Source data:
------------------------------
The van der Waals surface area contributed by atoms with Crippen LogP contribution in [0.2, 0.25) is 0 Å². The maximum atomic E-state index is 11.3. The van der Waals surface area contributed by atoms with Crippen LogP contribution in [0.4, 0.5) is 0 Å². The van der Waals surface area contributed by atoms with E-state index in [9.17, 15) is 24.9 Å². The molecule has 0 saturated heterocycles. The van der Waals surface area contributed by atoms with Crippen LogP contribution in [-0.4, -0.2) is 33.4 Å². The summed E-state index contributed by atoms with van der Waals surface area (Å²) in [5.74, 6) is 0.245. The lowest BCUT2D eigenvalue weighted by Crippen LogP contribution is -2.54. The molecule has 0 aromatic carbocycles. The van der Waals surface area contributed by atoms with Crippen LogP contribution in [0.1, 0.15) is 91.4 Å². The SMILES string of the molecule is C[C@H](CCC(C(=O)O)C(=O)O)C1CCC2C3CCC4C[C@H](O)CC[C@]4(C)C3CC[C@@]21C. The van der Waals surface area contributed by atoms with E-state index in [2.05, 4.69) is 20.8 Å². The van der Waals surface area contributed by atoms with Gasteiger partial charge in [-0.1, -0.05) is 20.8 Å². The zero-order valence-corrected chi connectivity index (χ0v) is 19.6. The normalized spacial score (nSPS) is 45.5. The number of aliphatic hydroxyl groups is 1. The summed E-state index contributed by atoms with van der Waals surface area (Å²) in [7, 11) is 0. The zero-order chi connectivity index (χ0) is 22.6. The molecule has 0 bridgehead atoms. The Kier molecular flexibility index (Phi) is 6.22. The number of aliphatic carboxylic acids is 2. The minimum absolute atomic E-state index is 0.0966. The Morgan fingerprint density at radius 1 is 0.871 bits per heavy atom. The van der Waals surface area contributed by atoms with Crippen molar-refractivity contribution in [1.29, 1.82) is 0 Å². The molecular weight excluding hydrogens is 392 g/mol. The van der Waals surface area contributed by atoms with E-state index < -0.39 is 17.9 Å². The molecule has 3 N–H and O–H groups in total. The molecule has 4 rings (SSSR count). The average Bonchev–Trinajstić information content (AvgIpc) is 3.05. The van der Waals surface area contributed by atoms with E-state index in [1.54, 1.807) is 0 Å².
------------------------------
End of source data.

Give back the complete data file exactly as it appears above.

The van der Waals surface area contributed by atoms with Crippen LogP contribution in [0.2, 0.25) is 0 Å². The maximum atomic E-state index is 11.3. The van der Waals surface area contributed by atoms with Crippen LogP contribution in [0.4, 0.5) is 0 Å². The van der Waals surface area contributed by atoms with E-state index in [9.17, 15) is 24.9 Å². The molecule has 0 saturated heterocycles. The van der Waals surface area contributed by atoms with Crippen LogP contribution in [-0.4, -0.2) is 33.4 Å². The summed E-state index contributed by atoms with van der Waals surface area (Å²) in [5.74, 6) is 0.245. The lowest BCUT2D eigenvalue weighted by Crippen LogP contribution is -2.54. The molecule has 0 aromatic carbocycles. The van der Waals surface area contributed by atoms with Crippen LogP contribution in [0.1, 0.15) is 91.4 Å². The SMILES string of the molecule is C[C@H](CCC(C(=O)O)C(=O)O)C1CCC2C3CCC4C[C@H](O)CC[C@]4(C)C3CC[C@@]21C. The van der Waals surface area contributed by atoms with E-state index in [2.05, 4.69) is 20.8 Å². The van der Waals surface area contributed by atoms with Gasteiger partial charge in [-0.1, -0.05) is 20.8 Å². The zero-order valence-corrected chi connectivity index (χ0v) is 19.6. The normalized spacial score (nSPS) is 45.5. The number of aliphatic hydroxyl groups is 1. The summed E-state index contributed by atoms with van der Waals surface area (Å²) in [7, 11) is 0. The zero-order chi connectivity index (χ0) is 22.6. The molecule has 0 bridgehead atoms. The Kier molecular flexibility index (Phi) is 6.22. The number of aliphatic carboxylic acids is 2. The minimum absolute atomic E-state index is 0.0966. The Morgan fingerprint density at radius 1 is 0.871 bits per heavy atom. The van der Waals surface area contributed by atoms with Crippen molar-refractivity contribution in [1.29, 1.82) is 0 Å². The molecular weight excluding hydrogens is 392 g/mol. The van der Waals surface area contributed by atoms with E-state index < -0.39 is 17.9 Å². The molecule has 3 N–H and O–H groups in total. The molecule has 4 rings (SSSR count). The average Bonchev–Trinajstić information content (AvgIpc) is 3.05. The van der Waals surface area contributed by atoms with E-state index in [1.54, 1.807) is 0 Å².